The final #MTBoS blogging challenge is about a lesson taught this week. I couldn’t decide between two of them, so thought I’d write about both, being two quite contrasting groups. Firstly, year 10 (14-15 year olds), who find maths quite challenging and haven’t had much success in their achievement over the years, but are working extremely hard and hopefully becoming more confident, learning about translation and then year 7 (11-12 year olds) learning order of operations, a group full of high achieving pupils.
Both lessons started in exactly the same way, with the brilliant Numeracy Ninjas by @maths_master William Emeny (greatmathsteachingideas). I do some sort mental arithmetic or skills practice at the start of every lesson, as not only does it set the routine for the pupils, it settles them into thinking right from the start of the lesson, and ensures their numeracy skills are regularly practised to support with the fluency when tackling tougher topics. For the year 10s, they are focussing on the first two sections, mental numeracy and timestables, whereas year 7 whizz through these two sections and focus on the key skills section. We then pick out a question that pupils struggled with to review, before launcing into the topic for the lesson.
Year 10 Translation
I knew when planning this lesson that the year 10 group studied translation last year, so they should know what it is. However, they wouldn’t have used vectors before, so this was the focus of the lesson.
We started with a quick reminder of translation, then headed straight into what a vector was. An explanation from me, some note taking and a few vectors for the pupils to think about what they mean.
We then spent a chunk of time identifying the vectors that would move the points, and then shapes.
This was whole class questioning, and they weren’t allowed to use the words left, right, up or down, just the two numbers in the vector. I, of course, threw in a question where there was only movement in one direction, and pupils discussed how they would give the vector for that. Then pupils had their own practice time in their books. As I circulated, I caught a couple of pupils writing their vector as a co-ordinate pair, and we stopped and discussed the different between a co-ordinates being a position and a vector being a movement, and therefore had to be written in the correct notation.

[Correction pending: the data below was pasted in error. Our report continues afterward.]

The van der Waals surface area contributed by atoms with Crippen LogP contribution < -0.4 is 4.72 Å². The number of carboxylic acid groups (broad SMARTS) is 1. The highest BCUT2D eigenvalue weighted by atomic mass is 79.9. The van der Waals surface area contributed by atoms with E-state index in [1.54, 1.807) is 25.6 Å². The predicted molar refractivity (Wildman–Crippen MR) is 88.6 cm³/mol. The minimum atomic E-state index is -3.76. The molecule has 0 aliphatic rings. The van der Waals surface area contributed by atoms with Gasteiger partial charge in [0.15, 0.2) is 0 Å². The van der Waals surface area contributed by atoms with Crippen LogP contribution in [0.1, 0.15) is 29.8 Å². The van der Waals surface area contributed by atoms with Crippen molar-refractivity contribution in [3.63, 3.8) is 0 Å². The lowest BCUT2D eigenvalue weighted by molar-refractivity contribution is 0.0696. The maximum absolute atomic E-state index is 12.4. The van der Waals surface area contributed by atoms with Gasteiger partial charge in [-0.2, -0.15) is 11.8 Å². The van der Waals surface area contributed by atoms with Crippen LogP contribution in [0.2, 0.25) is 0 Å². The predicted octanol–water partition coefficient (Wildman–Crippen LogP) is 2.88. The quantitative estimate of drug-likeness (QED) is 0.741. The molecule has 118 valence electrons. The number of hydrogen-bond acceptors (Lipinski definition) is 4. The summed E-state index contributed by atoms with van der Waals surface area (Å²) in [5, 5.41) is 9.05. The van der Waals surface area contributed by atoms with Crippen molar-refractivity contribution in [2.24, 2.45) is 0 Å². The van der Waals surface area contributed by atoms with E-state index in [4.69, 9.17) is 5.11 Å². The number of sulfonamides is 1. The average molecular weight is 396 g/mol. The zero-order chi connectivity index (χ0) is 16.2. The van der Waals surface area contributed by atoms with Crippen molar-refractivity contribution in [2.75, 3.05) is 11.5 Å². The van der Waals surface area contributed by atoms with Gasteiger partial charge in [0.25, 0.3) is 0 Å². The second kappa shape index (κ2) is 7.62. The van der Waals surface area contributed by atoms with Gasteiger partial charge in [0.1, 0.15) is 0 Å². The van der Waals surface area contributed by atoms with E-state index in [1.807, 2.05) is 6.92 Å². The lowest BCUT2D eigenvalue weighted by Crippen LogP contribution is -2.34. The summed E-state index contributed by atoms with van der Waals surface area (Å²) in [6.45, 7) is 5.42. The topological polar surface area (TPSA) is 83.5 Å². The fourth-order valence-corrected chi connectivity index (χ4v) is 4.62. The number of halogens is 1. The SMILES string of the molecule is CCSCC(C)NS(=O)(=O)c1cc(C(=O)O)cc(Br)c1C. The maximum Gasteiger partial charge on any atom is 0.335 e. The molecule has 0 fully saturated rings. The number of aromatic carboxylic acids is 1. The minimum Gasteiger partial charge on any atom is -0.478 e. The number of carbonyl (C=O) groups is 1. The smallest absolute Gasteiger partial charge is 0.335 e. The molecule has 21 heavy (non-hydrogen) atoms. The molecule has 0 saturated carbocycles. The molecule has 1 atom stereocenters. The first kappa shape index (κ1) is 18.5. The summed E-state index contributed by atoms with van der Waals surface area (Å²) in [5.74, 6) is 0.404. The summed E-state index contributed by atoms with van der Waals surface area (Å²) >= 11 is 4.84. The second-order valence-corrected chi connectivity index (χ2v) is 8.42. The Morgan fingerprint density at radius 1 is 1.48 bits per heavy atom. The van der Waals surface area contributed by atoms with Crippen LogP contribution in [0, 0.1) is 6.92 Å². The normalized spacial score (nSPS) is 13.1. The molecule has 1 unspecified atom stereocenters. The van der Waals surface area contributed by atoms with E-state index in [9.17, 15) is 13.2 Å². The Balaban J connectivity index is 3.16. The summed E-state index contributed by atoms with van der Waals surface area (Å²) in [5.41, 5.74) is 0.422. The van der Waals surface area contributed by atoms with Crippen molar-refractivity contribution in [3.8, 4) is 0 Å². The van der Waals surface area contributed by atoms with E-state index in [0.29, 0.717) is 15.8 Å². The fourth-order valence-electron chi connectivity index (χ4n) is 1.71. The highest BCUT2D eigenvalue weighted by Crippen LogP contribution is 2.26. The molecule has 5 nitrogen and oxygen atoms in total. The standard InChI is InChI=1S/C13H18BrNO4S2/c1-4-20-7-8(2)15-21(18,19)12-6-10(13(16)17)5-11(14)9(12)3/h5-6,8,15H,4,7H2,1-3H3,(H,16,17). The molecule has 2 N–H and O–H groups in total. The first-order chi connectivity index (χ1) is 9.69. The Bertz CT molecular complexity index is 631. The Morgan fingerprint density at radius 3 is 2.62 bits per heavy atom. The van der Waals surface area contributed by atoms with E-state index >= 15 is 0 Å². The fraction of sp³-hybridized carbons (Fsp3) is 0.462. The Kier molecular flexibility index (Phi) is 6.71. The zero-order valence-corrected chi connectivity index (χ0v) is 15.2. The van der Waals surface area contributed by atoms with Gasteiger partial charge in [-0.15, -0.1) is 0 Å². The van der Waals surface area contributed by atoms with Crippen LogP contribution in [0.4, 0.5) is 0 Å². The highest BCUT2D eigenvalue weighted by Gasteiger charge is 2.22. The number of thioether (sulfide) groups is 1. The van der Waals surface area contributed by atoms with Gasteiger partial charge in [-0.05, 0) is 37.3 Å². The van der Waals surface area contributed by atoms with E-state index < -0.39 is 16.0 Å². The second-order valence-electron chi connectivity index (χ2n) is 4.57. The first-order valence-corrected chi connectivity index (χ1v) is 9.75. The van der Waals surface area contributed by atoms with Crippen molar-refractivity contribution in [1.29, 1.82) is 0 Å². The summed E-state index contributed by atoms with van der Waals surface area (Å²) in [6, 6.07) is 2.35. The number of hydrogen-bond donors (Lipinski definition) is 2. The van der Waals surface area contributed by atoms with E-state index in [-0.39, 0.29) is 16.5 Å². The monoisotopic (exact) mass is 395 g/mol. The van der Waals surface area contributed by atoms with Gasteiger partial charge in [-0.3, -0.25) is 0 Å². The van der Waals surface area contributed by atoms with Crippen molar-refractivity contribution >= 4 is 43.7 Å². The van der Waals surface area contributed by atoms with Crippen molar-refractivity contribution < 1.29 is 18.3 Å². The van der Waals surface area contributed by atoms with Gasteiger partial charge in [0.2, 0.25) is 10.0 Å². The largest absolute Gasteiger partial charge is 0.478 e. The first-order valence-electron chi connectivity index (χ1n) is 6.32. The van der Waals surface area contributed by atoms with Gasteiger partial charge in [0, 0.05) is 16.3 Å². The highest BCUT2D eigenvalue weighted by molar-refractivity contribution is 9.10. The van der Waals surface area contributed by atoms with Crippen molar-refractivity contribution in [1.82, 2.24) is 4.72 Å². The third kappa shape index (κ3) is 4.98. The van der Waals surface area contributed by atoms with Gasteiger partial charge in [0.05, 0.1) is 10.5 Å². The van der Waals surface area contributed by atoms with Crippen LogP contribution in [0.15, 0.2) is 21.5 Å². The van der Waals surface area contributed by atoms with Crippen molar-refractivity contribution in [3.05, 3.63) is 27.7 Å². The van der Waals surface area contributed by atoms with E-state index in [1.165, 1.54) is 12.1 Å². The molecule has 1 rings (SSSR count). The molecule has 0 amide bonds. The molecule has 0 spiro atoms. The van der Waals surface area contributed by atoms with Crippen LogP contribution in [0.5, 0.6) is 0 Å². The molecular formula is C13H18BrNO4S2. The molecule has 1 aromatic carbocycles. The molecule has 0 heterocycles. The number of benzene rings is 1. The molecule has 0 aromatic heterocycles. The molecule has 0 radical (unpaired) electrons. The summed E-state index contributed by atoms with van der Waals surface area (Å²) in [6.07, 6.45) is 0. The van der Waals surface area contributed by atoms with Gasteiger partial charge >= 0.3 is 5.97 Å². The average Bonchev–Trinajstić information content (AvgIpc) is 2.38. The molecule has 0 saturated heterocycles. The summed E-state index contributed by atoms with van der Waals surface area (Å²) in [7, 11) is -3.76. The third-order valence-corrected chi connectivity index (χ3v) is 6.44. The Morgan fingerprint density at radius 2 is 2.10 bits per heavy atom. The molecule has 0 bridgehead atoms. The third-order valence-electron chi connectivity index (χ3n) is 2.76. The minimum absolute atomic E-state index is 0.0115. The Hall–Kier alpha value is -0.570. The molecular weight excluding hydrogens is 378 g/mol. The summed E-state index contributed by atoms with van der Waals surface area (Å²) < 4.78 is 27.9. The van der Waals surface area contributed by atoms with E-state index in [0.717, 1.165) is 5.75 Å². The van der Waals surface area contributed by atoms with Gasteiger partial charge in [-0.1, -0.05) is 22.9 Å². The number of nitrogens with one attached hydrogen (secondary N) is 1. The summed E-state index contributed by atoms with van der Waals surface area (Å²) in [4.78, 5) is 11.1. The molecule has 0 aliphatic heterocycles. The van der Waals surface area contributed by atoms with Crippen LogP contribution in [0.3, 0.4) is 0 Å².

Once pupils were more secure in their vector writing, they then had a lovely translation activity from @just_maths (as a school we subscribe to Just Maths Online). We discussed the importance of identifying a vertex to complete the translation from, and to check they are completing the translation correctly, they could choose another vertex and repeat the translation.
And that’s it! I don’t really do bells and whistles in my lessons, I just aim to teach the pupils as best I can and give them the time and support to practise and hone their learning. In a few lessons time, we’ll be bringing all the learning on transformation together, where pupils will have to carry out or identify the correct transformation, including combinations.
Year 7 Order of Operations
Before I taught this, I knew that most, if not all, of this group would have been taught about order of operations at primary school, so this would be a revision and stretch lesson. I had to ensure they knew and understood the basics, but be ready to give them a bit of a challenge.
I love foldables as an alternative to note taking, and I have a BIDMAS Foldable I created for this topic. I teach order of operations as BIDMAS, being careful to keep DM and AS on the same level. The only sticking point was that pupils had been taught BODMAS previously. We discussed what order and indices mean, and I explained why we use indices at secondary school (in the mathematical vocabularly they are excpected to know).
The skills practise involved 3 levels of questions. Pupils could choose the level to start at, and several went straight for the gold challenge, whereas others wanted a bit of practise on the more straightforward silver questions first.
The challenge activity was a calculation square from Don Stewards Median website. I really liked this activiy, as it did make the pupils think. Not only did they have to remember the order of operations, but they had to think about where to start and what each calculation was asking. Pupils who found the gold questions starightforward minutes ago, were feeling quite puzzled about this one.
We finished the lesson with another Don Steward activiy, bracketed, from which I chose 5 equations for the pupils to decide if they were correct, or if they needed brackets in. Although mostly identified correctly, the biggie that came out of this was pupils thinking the 5 x 6 needed brackets in 2 + 5 x 6 = 32.
Unfortunatley I don’t have any photos of these pupil’s work as they have their books for revision! The powerpoint is attached BIDMAS.
You can probably tell that I have go to places for resources and activities in my lessons. When there is so many quality resources around, thanks to the generosity of so many maths teachers sharing their work, there’s no point reinventing the wheel! I do plan my lessons thinking of the outcome first, and then looking for activities which will enable this outcome for the pupils.
I hope you’ve enjoyed these lessons. I’m looking forward to reading and being inspired by others in the #MTBoS challenge who have shared their lessons too.